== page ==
further evidence in support of his Motion for Appointment of
Counsel. (ECF No. 25.) On November 3, 2016, Plaintiff
complied by filing further evidence in support of his Motion
for Appointment of Counsel. (ECF No. 28.) On November 21,
2016, the Court denied Plaintiff's second Motion for
Appointment of Counsel. (ECF No. 29.)
September 7, 2016, Defendant Burns moved to dismiss the
claims in Plaintiff's Second Amended Complaint asserted
against her. (ECF No. 16.) Defendant also moved to strike all
case citations and legal argument from the Second Amended
Complaint. (Id.) Plaintiff filed an Opposition to
Defendant's Motions on December 5, 2016 (ECF No. 30), and
Defendant filed a Reply to Plaintiff's Opposition on
December 13, 2016 (ECF No. 31).
Motion to Dismiss for Failure to State a Claim
Federal Rules of Civil Procedure require that a
plaintiff's complaint must provide a “short and
plain statement of the claim showing that [he] is entitled to
relief.” Fed.R.Civ.P. 8(a)(2). The pleading standard
that Rule 8 announces does not require detailed factual
allegations, and the statement need only “give the
defendant fair notice of what the . . . claim is and the
grounds upon which it rests.” Bell Atl. Corp. v.
Twombly, 550 U.S. 544, 555 (2007) (quoting Conley v.
Gibson, 355 U.S. 41, 47 (1957)). However,
“[t]hreadbare recitals of the elements of a cause of
action, supported by mere conclusory statements, do not
suffice.” Ashcroft v. Iqbal, 556 U.S. 662, 677
(2009) (citing Twombly, 550 U.S. at 555).
motion to dismiss for failure to state a claim upon which
relief can be granted pursuant to Federal Rule of Civil
Procedure 12(b)(6) tests the legal sufficiency of the claims
in the complaint. See Twombly, 550 U.S. at 555.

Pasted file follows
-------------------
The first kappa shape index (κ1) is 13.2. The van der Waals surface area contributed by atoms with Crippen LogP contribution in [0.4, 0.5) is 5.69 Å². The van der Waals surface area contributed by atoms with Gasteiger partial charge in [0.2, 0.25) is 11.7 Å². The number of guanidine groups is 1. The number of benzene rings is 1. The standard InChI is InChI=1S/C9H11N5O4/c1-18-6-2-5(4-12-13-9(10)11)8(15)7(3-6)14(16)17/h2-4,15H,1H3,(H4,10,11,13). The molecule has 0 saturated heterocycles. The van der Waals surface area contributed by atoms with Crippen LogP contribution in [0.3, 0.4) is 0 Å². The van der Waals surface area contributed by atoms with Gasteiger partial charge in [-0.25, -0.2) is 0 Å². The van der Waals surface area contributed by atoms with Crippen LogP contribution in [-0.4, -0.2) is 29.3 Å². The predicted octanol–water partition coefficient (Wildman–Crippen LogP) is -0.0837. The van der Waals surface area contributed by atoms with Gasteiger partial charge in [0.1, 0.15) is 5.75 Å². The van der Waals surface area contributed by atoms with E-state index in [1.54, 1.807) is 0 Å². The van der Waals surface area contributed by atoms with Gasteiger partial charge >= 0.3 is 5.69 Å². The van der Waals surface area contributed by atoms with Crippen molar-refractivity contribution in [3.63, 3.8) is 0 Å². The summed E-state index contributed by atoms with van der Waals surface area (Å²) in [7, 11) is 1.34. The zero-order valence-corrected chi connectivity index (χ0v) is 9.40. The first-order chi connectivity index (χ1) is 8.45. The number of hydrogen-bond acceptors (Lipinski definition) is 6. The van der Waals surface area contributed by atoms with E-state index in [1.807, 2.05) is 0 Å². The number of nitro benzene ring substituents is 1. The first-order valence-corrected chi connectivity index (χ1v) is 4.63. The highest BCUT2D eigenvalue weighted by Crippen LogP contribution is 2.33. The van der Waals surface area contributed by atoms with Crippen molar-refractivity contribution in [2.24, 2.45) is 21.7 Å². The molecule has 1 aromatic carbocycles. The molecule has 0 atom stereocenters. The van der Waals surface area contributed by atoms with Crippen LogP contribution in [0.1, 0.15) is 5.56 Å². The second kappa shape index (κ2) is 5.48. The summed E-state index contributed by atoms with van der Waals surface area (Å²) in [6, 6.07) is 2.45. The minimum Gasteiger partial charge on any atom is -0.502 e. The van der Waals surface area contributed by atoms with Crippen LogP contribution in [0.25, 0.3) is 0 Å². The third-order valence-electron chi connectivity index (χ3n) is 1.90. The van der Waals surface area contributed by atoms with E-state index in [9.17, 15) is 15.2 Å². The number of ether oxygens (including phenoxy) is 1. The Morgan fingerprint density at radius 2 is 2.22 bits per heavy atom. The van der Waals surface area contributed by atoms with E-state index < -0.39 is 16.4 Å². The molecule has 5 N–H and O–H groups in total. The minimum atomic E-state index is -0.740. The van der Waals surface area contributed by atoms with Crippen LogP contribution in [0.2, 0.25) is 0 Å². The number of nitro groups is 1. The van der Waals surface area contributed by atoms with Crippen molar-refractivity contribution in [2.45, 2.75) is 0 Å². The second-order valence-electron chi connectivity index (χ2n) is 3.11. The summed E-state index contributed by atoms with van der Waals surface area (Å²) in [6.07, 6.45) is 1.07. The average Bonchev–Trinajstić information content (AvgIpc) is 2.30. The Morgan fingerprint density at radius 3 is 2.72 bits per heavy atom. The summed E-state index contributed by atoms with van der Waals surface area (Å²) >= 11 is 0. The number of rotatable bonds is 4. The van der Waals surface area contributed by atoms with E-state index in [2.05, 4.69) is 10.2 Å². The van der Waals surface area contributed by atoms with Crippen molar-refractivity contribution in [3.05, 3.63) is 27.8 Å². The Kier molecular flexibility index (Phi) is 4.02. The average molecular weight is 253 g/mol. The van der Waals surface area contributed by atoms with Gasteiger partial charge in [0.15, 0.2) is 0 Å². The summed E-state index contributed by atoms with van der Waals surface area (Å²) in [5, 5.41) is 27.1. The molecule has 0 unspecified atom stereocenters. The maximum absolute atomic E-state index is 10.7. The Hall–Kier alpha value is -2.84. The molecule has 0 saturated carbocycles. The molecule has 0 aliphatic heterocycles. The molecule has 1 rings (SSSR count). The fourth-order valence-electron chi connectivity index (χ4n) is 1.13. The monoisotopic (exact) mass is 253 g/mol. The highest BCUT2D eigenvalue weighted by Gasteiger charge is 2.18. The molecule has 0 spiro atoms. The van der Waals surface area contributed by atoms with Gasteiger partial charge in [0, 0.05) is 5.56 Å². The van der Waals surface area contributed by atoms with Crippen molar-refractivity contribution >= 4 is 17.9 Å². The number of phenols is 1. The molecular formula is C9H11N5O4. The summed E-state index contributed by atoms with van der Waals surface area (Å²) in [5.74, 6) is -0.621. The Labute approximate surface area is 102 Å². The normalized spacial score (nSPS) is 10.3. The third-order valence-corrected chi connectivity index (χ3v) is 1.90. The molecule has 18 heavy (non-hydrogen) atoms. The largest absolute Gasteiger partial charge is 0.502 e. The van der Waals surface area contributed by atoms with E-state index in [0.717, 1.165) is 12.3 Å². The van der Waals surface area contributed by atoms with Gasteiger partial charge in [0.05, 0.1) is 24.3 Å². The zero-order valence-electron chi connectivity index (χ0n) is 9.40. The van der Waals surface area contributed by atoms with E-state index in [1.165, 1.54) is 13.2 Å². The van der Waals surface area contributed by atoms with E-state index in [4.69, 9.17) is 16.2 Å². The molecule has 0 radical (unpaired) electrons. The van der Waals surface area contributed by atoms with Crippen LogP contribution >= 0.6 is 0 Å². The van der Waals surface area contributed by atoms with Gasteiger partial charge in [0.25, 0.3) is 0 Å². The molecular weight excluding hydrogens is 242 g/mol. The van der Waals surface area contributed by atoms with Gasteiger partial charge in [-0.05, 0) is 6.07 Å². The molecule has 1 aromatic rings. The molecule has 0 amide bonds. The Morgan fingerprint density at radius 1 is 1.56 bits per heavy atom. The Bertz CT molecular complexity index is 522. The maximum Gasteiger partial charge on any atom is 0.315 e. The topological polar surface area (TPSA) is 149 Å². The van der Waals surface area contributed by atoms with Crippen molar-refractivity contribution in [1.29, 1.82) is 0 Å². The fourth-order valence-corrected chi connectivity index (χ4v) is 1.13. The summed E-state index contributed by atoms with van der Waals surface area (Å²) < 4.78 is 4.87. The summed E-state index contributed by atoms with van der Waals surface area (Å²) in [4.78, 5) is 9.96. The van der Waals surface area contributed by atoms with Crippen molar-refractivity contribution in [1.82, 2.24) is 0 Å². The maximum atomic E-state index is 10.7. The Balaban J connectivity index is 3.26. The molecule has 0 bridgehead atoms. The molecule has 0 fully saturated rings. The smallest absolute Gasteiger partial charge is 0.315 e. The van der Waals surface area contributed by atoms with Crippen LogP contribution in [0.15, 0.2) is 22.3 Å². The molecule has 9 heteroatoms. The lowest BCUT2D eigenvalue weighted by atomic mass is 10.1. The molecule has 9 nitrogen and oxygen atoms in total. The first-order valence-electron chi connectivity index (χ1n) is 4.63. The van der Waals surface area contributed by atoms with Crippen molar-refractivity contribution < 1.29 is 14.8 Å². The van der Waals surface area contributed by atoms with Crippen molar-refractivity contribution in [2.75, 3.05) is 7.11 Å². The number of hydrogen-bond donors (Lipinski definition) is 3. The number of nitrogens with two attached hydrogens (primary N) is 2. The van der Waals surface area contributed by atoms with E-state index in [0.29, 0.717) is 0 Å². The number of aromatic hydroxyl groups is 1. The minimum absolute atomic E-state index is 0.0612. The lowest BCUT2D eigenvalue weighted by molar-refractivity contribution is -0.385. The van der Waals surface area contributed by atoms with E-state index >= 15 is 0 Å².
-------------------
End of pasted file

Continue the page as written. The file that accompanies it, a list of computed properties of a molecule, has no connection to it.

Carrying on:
“To survive a motion to dismiss, a complaint must
contain sufficient factual matter, accepted as true, to
‘state a claim to relief that is plausible on its
face.'” Iqbal, 556 U.S. at 678 (quoting
Twombly, 550 U.S. at 570). “A claim has facial
plausibility when the plaintiff pleads factual content that
allows the court to draw the reasonable inference that the
defendant is liable for the misconduct alleged.”
Id. (citing Twombly, 550 U.S. at 556).
“[D]etermining whether a complaint states a plausible
claim for relief [is] a context-specific task that requires
the reviewing court to draw on its judicial experience and
common sense.” Cooney v. Rossiter, 583 F.3d
967, 971 (9th Cir. 2009) (quoting Iqbal, 556 U.S. at
679). The mere possibility of misconduct falls short of
meeting this plausibility standard. Iqbal, 556 U.S.
at 678-79; see also Moss v. U.S. Secret Serv., 572
F.3d 962, 969 (9th Cir. 2009).
ruling on a Rule 12(b)(6) motion to dismiss, the court does
not look at whether the plaintiff will “ultimately
prevail but whether the [plaintiff] is entitled to offer
evidence to support the claims.” Scheuer v.
Rhodes, 416 U.S. 232, 236 (1974). The court may consider
allegations contained in the pleadings, exhibits attached to
the complaint, and documents and matters properly subject to
judicial notice. Outdoor Media Group, Inc. v. City of
Beaumont, 506 F.3d 895, 899 (9th Cir. 2007). The court
must assume the truth of the facts presented and construe all
inferences from them in the light most favorable to the
nonmoving party. Buckey v. County of Los Angeles,
968 F.2d 791, 794 (9th Cir. 1992). However, the court is
“not required to accept legal ...